Marquis Jones has been sued by a debt
collection company for a credit card that she does not believe
she owes. The firm never proved she did own the debt.
But Jones was never given
notice of the lawsuit.
The collection company’s process server claimed her nonexistent
“wife” accepted the summons. The county judge approved a $992
judgment against her last year.
This scene is typical in
courtrooms throughout Maryland and across the country. Companies
buy past-due consumer debts and sue to collect have won judgments
against even though documentation to prove those cases is very
“This is a $100
billion-dollar-a-year industry … the sale of ‘accounts receivable,’
” said Peter A. Holland, who runs a University of Maryland law
school clinic that specializes in debt cases. “It’s created a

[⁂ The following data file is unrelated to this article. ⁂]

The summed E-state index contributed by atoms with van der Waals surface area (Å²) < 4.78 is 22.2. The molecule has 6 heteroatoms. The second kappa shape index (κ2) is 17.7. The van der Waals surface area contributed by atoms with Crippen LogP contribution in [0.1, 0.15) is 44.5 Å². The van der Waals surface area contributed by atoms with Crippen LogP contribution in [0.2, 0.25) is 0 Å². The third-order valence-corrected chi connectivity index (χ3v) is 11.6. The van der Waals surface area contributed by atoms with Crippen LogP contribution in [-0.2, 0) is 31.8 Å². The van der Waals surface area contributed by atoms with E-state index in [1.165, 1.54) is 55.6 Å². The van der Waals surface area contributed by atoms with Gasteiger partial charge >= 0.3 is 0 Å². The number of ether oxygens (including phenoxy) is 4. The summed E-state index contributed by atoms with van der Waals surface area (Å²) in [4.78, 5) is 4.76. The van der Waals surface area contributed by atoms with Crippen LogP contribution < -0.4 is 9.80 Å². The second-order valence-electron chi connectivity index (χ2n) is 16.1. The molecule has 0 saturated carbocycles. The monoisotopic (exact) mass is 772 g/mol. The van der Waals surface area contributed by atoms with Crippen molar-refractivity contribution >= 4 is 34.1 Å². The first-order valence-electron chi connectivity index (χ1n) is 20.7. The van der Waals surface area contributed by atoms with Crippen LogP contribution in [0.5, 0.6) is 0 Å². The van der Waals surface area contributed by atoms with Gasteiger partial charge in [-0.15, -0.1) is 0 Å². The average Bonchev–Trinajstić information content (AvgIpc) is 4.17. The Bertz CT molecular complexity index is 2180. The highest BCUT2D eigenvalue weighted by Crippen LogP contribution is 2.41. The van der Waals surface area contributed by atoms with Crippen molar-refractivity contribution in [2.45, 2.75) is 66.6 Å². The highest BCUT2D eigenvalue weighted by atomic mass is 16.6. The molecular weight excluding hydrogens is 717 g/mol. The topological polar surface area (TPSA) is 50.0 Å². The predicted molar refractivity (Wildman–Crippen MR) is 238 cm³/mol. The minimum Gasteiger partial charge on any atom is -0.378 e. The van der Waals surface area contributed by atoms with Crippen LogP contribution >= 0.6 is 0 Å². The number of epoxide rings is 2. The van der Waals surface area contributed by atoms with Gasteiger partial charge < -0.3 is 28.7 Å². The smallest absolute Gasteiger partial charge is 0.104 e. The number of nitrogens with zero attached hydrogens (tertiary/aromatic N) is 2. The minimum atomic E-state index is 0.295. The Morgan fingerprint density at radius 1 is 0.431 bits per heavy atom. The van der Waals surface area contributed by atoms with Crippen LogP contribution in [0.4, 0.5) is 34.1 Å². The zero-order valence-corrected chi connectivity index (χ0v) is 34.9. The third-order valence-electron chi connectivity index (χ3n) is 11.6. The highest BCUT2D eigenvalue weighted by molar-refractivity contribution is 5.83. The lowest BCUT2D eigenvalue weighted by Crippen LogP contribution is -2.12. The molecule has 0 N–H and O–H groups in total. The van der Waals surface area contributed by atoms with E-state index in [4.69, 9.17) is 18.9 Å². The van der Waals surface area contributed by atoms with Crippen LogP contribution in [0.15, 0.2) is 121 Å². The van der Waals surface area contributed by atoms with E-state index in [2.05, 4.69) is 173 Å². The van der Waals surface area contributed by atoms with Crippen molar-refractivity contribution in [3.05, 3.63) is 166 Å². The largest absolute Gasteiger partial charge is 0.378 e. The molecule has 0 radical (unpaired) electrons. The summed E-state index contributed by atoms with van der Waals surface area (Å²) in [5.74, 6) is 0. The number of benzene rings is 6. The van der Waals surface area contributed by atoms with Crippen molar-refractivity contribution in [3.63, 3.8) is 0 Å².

crisis in our small-claims courts. There’s tens of thousands of
cases filed without
proof just in Maryland. Nationwide, it’s in the tens of
Debt buyers typically
purchase default accounts at a low price with little information
about the debt and debtor. Then they swear in an affidavit that all
the information is correct. Generally, they don’t pay to acquire
the necessary documentation like signed credit card agreements or a
list of purchases. What ends up happening is that mistakes are made
such as suing twice for the same debt, suing on debts discharged
through bankruptcy, debts already paid
and debts incurred by people with similar names.
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